The story of the attack by a small party of Spaniards who landed near Mousehole, is told by Carew. Sir Francis Godolphin thought their target was Penzance and sent out messages around West Cornwall, summoning men to help fight them off. His party did not do too well at first 'being seized with a sudden panic', but more supporters arrived the next day. This was rather late, as the Spaniards had already set fires in Newlyn, Mousehole and Penzance and then retreated.
This event was part of a series of episodes around the coast of west Cornwall where Spanish ships were seen, and attack feared or received. On July 20th Sir Thomas Dennis had written to the Earl of Essex that he had heard from Philip Bevill of Cornwall that a few days previously 4 Spanish galleys attempted to land men at St Evaull (St Eval) 3 miles west of Padstow. A son of Sir Richard Grenville raised opposing bands of Cornishmen but no subsequent fight is reported.
Sir Frances Drake was then sent from Plymouth to go around to the north coast of Cornwall to see if he could find the Spanish ships. He clearly failed as the Earl of Essex received another letter on July 26 reporting the raid above. The writer, Sir Nicholas Clifford had been with Sir Francis Godolphyn in Cornwall 'where, before our coming, the Spaniards, out of four galleys, had landed some four hundred soldiers, which burnt Moldsey (Mousehole), a small village, and Newland (Newlyn), with Penzance, a very good town.' His letter describes how Godolphyn had been utterly forsaken by 'the common sort' of his band. However, at some stage they appear to have taken some Spanish prisoners from the invading party, who apparently said that 'for want of fresh water, they would have landed again, with some 500 of Don John's best soldiers; but the wind shifting north they took the opportunity to avoid the fleet at Plymouth and retired again to Bluit.' (Probably Blavet (also called Plavet and now called Port Louis) on the south coast of Brittany where the Spanish had a large base with a spectacular star shaped fortress built in 1590).
The Spanish fortress at Blavet, now Port Louis, in southern Brittany. (photo Gilles Wagener)
Clifford advised the Earl of Essex that the prisoners reported many things 'but they seem uncertain' suggesting they should not be relied on.
Clearly the West country gentry were anxious that the Earl of Essex was kept properly informed of the Spanish attacks since at the end of the month Drake and Hawkins, from Plymouth, reported that they had not only sent several messengers but also Sir Thomas Gorges to report in person.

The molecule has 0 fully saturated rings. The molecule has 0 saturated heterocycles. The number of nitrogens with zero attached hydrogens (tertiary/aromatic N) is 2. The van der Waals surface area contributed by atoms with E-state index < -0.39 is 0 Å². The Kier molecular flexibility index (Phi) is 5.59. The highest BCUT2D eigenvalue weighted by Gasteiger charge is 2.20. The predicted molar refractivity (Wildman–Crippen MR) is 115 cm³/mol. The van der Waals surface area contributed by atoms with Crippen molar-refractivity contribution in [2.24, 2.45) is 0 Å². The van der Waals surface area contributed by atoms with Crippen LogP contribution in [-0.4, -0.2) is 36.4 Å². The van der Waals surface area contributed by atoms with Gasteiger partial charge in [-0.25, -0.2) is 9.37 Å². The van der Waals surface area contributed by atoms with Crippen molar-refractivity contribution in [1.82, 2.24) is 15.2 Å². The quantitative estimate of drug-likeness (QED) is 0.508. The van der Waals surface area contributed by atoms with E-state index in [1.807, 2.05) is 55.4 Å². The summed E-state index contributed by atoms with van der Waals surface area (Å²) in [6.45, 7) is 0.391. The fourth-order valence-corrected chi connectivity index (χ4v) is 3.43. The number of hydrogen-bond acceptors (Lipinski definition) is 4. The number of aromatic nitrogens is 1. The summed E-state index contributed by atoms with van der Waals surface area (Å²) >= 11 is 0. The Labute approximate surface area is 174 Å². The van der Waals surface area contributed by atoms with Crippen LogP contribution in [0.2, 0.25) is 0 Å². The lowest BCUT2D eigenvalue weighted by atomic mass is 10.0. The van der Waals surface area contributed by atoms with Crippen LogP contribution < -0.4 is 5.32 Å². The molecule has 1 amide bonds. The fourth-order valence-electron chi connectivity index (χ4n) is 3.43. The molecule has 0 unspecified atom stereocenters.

The Lords of the Council were sufficiently impressed to write to Lord Burghley, Lord Treasurer, to consider more carefully the defences of the coastline and the training of bands of horse and foot to be ready to meet future attacks, and to appoint local gentlemen to command them especially if they had experience of warfare. An especial request was that the Lord Treasurer should cause the beacons to be watched by honest persons 'with more care than hath been used, rather suggesting that the Mounts Bay settlements had been taken by surprise.
The Spanish threat continued for some time; a letter to Sir Robert Cecil on August 9th 1595 reported that a small Devon ship bound for Ireland had seen 15 or 16 Spanish ships off Scilly and heard reports of more, further off.
The sharp eyed among you may be wondering why a raid which is reported in contemporary correspondence as taking place on 23 July is being recorded here on 2 August. Until 1752 England and Wales used the Julian Calendar for official purposes but elsewhere the more accurate Gregorian calendar, introduced by Pope Gregory XIII in 1582, had gradually been adopted. Much of Europe, led by the power of Spain, switched calendars in 1582 but some of the Protestant countries of northen Europe, among them England, were not inclined to follow anything that was issued by the Roman Catholic Church. Scotand partly adopted the new calendar in 1600 but England and Wales had to wait until 1752, a year which, a a result of the change, had only 355 days, September 2nd being followed by September 14th. The legislation which enacted the change explained that the use of the old calendar was:
"attended with divers inconveniences, not only as it differs from the usage of neighbouring nations, but also from the legal method of computation in Scotland, and from the common usage throughout the whole kingdom, and thereby frequent mistakes are occasioned in the dates of deeds and other writings, and disputes arise therefrom."